Rand Paul and the Discourse of Degenerative Myopia

Rand Paul has demonstrated an inability to articulate in any meaningful way how he can justify racial exclusion by private enterprise.
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Regardless of what David Weigel writes in "Rand Paul, Telling the Truth" about Rand Paul not being a "racist," one really needs to deconstruct Rand's discourse, especially in the interview with Rachel Maddow which, if he proved anything to me, he proved he was less a racist and more a functional illiterate. I admire the fact that Weigel could actually separate the Randian philosophy from the non-sequiturs in Rand's ramblings especially when he started to digress historically about William Lloyd Garrison as a way of circumventing Maddow's yes or no question: "Was the Courier-Journal right? Do you believe that private business people should be able to decide whether they want to serve black people or gays or any other minority group, as they said?"

Maddow's question was about as clear a question as Maddow could ask so why the equivocation, if not the painfully embarrassing digression? He might as well have answered why Louisville Sluggers are made in Louisville. Besides the fact that he started no fewer than 10 sentences with the word "Well" his repetition of the word "racism" (repeated no fewer than 8 times) or "discrimination" (repeated no fewer than 7 times) was always related to a particular kind of racism or discrimination: namely, governmental racism or institutional racism. Though he kept repeating his mantra of being against racism he could never articulate a solid argument as to why. If, as Weigel suggests, Paul has a philosophical issue with it, then he certainly didn't make it clear to anyone. At least to me. I've had an easier time reading Hegel in German than listening to Paul in English. He made it abundantly clear that he's against any kind of racism or discrimination perpetuated by the federal government. As he said, "In the totality of it, I'm in favor of the federal government being involved in civil rights and that's, you know, mostly what the Civil Rights Act was about. And that was ending institutional racism."

To Maddow's equally articulate question:"In terms of legal remedies for persistent discrimination, though, if there was a private business, say, in Louisville, say, somewhere in your home state, that wanted to not serve black patrons and wanted to not serve gay patrons, or somebody else on the basis of their -- on the basis of a characteristic that they decided they didn't like as a private business owner -- would you think they had a legal right to do so, to put up a "blacks not served here" sign?" Paul answered: "Well, the interesting thing is, you know, you look back to the 1950s and 1960s at the problems we faced. There were incredible problems. You know, the problems had to do with mostly voting, they had to do with schools, they had to do with public housing. And so, this is what the civil rights largely addressed, and all things that I largely agree with."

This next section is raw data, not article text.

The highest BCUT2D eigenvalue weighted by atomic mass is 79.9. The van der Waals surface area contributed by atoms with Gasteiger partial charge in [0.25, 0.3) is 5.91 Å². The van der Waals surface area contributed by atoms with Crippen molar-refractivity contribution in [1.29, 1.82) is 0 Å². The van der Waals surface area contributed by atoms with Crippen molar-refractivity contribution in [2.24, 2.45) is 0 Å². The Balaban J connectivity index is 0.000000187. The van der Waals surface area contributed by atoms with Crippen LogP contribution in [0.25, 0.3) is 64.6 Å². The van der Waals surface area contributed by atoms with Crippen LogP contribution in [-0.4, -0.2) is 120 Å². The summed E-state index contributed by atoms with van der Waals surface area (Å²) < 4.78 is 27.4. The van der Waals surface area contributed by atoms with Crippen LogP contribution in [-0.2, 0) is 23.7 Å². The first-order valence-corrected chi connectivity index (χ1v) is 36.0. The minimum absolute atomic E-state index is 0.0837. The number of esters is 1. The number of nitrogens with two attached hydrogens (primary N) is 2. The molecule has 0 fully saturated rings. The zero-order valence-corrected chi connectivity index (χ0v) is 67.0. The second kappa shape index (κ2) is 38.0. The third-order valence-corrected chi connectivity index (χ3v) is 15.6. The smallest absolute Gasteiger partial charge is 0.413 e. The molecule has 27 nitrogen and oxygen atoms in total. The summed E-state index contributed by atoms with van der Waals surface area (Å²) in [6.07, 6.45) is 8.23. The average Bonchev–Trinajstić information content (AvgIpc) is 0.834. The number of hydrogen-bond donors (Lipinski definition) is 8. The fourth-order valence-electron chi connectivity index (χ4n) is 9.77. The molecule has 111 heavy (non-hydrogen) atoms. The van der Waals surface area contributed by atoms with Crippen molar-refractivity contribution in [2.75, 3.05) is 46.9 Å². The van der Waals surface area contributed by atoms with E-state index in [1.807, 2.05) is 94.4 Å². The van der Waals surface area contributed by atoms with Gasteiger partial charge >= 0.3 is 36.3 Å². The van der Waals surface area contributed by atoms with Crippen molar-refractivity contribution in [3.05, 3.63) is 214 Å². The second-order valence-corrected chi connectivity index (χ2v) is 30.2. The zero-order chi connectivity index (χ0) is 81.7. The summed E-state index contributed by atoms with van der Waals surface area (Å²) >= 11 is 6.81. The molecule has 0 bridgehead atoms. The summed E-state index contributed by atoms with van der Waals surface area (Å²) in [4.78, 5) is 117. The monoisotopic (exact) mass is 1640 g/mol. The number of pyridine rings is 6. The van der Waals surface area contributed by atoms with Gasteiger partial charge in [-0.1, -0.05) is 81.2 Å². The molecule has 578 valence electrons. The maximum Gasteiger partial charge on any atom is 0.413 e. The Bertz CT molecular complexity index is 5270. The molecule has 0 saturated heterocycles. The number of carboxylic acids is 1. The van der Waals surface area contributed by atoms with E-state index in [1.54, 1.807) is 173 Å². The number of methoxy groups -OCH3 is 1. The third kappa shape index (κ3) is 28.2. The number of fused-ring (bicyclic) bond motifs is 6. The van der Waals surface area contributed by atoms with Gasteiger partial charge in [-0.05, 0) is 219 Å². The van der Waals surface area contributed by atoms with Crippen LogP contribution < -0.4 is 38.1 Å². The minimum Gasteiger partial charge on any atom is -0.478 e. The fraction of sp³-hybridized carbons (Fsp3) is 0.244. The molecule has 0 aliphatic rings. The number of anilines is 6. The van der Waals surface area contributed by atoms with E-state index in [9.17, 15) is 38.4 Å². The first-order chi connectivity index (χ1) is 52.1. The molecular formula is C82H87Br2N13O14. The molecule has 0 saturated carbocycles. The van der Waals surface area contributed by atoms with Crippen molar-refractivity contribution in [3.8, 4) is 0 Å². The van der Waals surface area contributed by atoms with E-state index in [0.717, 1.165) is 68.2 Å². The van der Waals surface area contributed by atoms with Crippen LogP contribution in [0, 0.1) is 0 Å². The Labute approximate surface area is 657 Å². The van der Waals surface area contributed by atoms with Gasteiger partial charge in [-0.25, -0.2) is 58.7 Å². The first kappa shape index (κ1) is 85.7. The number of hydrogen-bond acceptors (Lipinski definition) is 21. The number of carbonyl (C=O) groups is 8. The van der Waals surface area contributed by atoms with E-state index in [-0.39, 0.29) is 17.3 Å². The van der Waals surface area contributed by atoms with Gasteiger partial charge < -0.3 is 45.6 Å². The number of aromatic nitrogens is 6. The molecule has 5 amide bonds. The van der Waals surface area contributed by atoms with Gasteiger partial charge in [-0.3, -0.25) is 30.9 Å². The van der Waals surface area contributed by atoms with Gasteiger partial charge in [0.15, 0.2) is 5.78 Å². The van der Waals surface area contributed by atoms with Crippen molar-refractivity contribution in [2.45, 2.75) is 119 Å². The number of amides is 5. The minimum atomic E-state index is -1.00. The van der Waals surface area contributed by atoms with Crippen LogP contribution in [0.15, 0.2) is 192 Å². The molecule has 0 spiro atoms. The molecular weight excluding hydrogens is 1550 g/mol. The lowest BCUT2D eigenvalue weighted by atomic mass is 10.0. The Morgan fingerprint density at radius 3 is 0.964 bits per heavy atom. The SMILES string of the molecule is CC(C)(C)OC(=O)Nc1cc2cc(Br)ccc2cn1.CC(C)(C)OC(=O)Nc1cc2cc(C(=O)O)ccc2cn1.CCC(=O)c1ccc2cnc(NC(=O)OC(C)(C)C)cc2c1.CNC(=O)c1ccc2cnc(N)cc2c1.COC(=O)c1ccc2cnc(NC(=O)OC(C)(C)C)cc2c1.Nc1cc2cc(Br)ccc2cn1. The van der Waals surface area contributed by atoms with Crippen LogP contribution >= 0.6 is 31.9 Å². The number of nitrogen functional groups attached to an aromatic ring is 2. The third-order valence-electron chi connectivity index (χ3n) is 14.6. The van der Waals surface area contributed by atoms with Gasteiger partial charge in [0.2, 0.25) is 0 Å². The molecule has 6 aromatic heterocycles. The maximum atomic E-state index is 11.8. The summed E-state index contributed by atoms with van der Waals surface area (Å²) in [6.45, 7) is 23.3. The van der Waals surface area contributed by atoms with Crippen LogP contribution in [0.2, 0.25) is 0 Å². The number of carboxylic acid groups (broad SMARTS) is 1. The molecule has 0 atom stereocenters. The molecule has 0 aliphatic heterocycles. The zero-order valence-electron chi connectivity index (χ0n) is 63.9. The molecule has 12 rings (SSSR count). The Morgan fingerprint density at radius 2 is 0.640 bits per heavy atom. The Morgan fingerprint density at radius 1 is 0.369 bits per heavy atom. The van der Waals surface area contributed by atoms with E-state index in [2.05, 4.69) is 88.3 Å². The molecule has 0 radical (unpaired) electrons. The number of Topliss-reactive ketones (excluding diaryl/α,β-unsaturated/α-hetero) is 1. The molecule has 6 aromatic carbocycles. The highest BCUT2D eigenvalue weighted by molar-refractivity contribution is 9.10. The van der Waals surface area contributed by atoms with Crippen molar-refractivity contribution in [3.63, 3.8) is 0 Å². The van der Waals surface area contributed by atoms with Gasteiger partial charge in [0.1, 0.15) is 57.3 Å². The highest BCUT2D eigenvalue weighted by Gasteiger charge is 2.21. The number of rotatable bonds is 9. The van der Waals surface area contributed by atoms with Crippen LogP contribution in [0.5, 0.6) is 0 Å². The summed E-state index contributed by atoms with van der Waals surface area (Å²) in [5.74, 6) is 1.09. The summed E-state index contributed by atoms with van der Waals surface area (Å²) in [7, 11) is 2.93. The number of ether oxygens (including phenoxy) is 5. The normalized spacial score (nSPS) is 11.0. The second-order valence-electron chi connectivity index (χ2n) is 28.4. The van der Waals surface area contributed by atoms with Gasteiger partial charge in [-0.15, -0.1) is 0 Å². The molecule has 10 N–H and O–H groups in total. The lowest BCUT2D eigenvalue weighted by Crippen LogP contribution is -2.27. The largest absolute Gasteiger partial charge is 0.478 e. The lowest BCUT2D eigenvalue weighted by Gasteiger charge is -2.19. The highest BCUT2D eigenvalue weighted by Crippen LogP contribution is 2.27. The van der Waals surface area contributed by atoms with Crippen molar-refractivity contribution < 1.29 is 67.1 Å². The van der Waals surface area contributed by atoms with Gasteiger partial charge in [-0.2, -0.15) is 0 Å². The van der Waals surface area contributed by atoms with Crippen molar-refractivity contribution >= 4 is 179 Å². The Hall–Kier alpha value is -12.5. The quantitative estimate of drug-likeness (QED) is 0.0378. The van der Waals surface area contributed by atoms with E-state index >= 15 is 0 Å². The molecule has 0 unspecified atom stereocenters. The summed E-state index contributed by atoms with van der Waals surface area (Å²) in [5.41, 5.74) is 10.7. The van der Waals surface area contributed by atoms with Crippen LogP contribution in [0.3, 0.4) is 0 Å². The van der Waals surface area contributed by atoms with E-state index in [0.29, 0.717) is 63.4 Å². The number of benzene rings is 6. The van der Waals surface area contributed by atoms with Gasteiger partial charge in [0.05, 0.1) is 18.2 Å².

Which begs the question: What in the hell is he talking about? Is this what change is all about from the far right? Can the Teabaggers actually deconstruct what Rand is saying? The question I really wanted Maddow to ask was: "So, when then-Cassius Clay returned from the Tokyo Olympics with a gold medal do you think it was justified for the restaurant owner to kick him out of his restaurant?" I'm sure Paul would have replied (as he did to all the other questions) by prevaricating or digressing on whatever he felt he could digress on rather than answer the question. I can't begin to highlight the number of feeble attempts Rand made to substantiate an argument that Weigel wrote about as "fascinating to watch Paul stand by his philosophical and legal stance and refuse to dissemble in a way that would, you know, get people to stop accusing him of some archaic form of racism." With all due respect to Weigel, I have no clue as to how he understood Rand's philosophical stance since if it weren't for rhetorical nonsense there wouldn't be any rhetoric at all. Perhaps, that's what made is fascinating. And why the digression to "freedom of speech?" Does barring the then-Cassius Clay from sitting down and ordering a hamburger an infringement on that restaurant owner's freedom of speech? Rand may, in fact, not be a racist and I'm not accusing him of that. What I am accusing him of is an inability to articulate in any meaningful way how he can justify racial exclusion by private enterprise. His statement that if her were old enough he would have been marching with Martin Luther King must have made anyone listening who did march with King, shudder at that thought. I think one of the most ironic things about the interview was the fact that Paul, an opthamologist, just couldn't see where Maddow was coming from. More important, I'm not sure he can see where he's going.

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